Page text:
Discovery: Return to Flight
Don't miss FNC's special LIVE coverage, beginning Wednesday at 3pm ET. Look for Rick Leventhal's reports throughout the day.


July 12, 2005

I don't want to dwell on the heat, but it's been an issue for everyone involved in the setup of our coverage of the shuttle launch. The "feels like" temperature is close to 100 degrees, and all of our technicians and engineers have been bathed in sweat trying to get everything connected. Fortunately we have air conditioning in our trailers and on the set, so everyone can keep cool, including the guests and "talent."

I was mopping my face with a paper towel every few seconds leading up to my Studio B live shot at 3:04 this afternoon...

Shep was so hot he just grabbed one of the huge AC tubes and held it next to his face during breaks.

At this point the heat is NOT expected to affect the launch of Discovery Wednesday afternoon, but if it rains (and there's a 40 percent chance it will), the shuttle will stay on the ground.

* * * * *

The cover of NASA's press kit for the return to flight includes three words at the bottom of the page: "Explore. Discover. Understand." NASA's vision has been summed up this way: "To improve life here, to extend life to there, and to find life beyond."

If the Discovery mission hits major snags, or ends in failure like the Columbia did before it, the shuttle program is most likely doomed.

I had a fascinating conversation in our FOX workspace at the press center with former astronaut Thomas Jones, who's working with us as a consultant. Jones flew on four shuttle missions, and is as plugged in as anyone to the space agency.

He says everyone knew full well that pieces of foam insulation regularly fell off the huge external tank during launch, striking the shuttle's wings. This is what caused Columbia to disintegrate on re-entry. Jones says they'd see tile damage on the orbiters after every flight, 100 of them or more on the underside of the craft, describing them as "finger scratches," some the size of a dime, some bigger. They were in the process of improving the foam, but says there was "no sense of urgency." He says it’s very easy to understand why the magnitude of the problem wasn't realized, and says there's no anger among the astronauts ... just "disappointment that the consequences of foam impact weren't realized."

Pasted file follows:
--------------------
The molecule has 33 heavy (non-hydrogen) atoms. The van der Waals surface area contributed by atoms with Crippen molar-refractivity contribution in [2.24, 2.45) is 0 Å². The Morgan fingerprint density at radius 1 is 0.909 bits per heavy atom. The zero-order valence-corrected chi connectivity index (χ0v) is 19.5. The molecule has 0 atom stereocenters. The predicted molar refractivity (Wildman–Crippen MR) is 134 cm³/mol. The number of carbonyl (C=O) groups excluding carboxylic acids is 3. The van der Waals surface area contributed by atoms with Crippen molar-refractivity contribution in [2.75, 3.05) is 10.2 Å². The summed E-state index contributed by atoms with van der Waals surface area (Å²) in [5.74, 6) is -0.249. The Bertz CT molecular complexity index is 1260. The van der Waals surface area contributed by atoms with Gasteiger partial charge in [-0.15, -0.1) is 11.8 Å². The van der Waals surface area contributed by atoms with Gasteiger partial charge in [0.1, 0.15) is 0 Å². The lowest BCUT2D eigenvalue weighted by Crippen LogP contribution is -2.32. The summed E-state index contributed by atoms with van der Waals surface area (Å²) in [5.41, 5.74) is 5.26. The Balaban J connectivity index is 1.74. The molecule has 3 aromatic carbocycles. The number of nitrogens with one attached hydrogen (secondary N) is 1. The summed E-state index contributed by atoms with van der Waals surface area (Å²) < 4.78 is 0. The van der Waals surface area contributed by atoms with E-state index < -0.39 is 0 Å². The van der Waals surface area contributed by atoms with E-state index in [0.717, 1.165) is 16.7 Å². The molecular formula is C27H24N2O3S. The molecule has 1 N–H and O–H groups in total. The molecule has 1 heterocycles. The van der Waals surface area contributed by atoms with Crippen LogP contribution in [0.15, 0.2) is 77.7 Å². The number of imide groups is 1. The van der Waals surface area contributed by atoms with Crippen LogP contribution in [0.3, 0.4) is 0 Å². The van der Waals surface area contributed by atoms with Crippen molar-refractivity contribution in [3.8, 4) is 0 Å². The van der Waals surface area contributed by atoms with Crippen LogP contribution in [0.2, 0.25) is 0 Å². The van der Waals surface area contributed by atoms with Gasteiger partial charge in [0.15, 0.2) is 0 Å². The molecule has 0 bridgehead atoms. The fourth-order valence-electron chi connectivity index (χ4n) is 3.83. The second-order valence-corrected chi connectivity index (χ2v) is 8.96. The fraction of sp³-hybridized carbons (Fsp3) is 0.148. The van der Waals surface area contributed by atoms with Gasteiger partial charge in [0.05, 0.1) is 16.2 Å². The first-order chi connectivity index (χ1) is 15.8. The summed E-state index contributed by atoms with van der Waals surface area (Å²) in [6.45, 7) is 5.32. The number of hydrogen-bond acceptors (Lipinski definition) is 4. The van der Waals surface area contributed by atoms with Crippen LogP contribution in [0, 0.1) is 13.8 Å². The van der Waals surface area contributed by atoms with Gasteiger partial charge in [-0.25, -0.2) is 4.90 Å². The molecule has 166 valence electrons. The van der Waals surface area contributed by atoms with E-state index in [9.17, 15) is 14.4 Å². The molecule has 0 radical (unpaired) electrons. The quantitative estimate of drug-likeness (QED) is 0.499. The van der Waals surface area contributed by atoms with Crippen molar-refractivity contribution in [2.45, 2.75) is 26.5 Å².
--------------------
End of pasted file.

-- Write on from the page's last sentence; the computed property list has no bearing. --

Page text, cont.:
"We were lulled into a false sense of security," he says. "Astronauts were as blind to it as everyone else."

As part of the fix, during this new Discovery mission astronauts will attempt to inspect the wings during space walks, and will practice making repairs to sample tiles inside the craft. Jones says there's no sense of excitement over this. Instead, the hope is the fuel tank problems have already been fixed. However, he says if the "goop" they've developed to squeeze into cracks if necessary "isn't working out" as well as engineers had hoped, and "if there's a need for a life or death repair, do you trust it? Do you try and fly back?"

He didn't sound sure. Jones believes if a problem is discovered, the Discovery crew will take refuge in the International Space Station and wait for the shuttle Atlantis to meet them on a rescue mission. In this scenario, the $2 billion Discovery craft would be abandoned and let to drift off into space, and (Jones believes) the program would be grounded forever, while NASA scrambles to speed development of a new Crew Exploration Vehicle already in the works to replace the shuttle fleet sometime after 2010.

The new CEV's will be simpler, smaller, and more reliable, according to Jones, who describes them as a "delivery van instead of a truck." The focus will be on what's needed to get the crew up and back alive, "as bulletproof as possible."

Of course, with space travel, there are no guarantees.

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